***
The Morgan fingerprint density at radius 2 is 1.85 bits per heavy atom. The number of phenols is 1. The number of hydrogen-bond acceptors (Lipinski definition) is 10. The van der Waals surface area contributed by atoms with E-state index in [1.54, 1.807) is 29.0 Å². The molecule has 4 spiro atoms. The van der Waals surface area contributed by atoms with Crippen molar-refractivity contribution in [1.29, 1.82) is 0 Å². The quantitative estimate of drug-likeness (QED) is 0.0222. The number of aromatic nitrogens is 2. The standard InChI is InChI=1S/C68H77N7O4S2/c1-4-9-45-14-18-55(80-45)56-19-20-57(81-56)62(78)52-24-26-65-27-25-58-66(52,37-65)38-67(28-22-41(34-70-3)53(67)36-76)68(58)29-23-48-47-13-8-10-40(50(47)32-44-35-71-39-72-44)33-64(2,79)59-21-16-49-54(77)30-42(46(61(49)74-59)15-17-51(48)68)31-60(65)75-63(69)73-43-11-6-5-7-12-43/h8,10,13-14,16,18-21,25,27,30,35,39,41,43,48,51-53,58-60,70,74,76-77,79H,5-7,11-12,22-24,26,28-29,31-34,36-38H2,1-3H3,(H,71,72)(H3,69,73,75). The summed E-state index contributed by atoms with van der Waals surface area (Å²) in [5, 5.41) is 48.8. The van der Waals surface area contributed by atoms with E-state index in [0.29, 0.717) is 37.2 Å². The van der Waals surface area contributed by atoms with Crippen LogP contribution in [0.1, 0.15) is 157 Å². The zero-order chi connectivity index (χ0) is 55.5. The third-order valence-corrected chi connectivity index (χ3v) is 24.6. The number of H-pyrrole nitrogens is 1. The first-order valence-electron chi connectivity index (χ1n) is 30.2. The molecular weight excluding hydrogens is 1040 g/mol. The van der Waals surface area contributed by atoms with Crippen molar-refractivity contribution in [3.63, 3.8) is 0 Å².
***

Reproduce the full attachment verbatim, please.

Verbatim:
The Morgan fingerprint density at radius 2 is 1.85 bits per heavy atom. The number of phenols is 1. The number of hydrogen-bond acceptors (Lipinski definition) is 10. The van der Waals surface area contributed by atoms with E-state index in [1.54, 1.807) is 29.0 Å². The molecule has 4 spiro atoms. The van der Waals surface area contributed by atoms with Crippen molar-refractivity contribution in [1.29, 1.82) is 0 Å². The quantitative estimate of drug-likeness (QED) is 0.0222. The number of aromatic nitrogens is 2. The standard InChI is InChI=1S/C68H77N7O4S2/c1-4-9-45-14-18-55(80-45)56-19-20-57(81-56)62(78)52-24-26-65-27-25-58-66(52,37-65)38-67(28-22-41(34-70-3)53(67)36-76)68(58)29-23-48-47-13-8-10-40(50(47)32-44-35-71-39-72-44)33-64(2,79)59-21-16-49-54(77)30-42(46(61(49)74-59)15-17-51(48)68)31-60(65)75-63(69)73-43-11-6-5-7-12-43/h8,10,13-14,16,18-21,25,27,30,35,39,41,43,48,51-53,58-60,70,74,76-77,79H,5-7,11-12,22-24,26,28-29,31-34,36-38H2,1-3H3,(H,71,72)(H3,69,73,75). The summed E-state index contributed by atoms with van der Waals surface area (Å²) in [5, 5.41) is 48.8. The van der Waals surface area contributed by atoms with E-state index in [0.29, 0.717) is 37.2 Å². The van der Waals surface area contributed by atoms with Crippen LogP contribution in [0.1, 0.15) is 157 Å². The zero-order chi connectivity index (χ0) is 55.5. The third-order valence-corrected chi connectivity index (χ3v) is 24.6. The number of H-pyrrole nitrogens is 1. The first-order valence-electron chi connectivity index (χ1n) is 30.2. The molecular weight excluding hydrogens is 1040 g/mol. The van der Waals surface area contributed by atoms with Crippen molar-refractivity contribution in [3.63, 3.8) is 0 Å².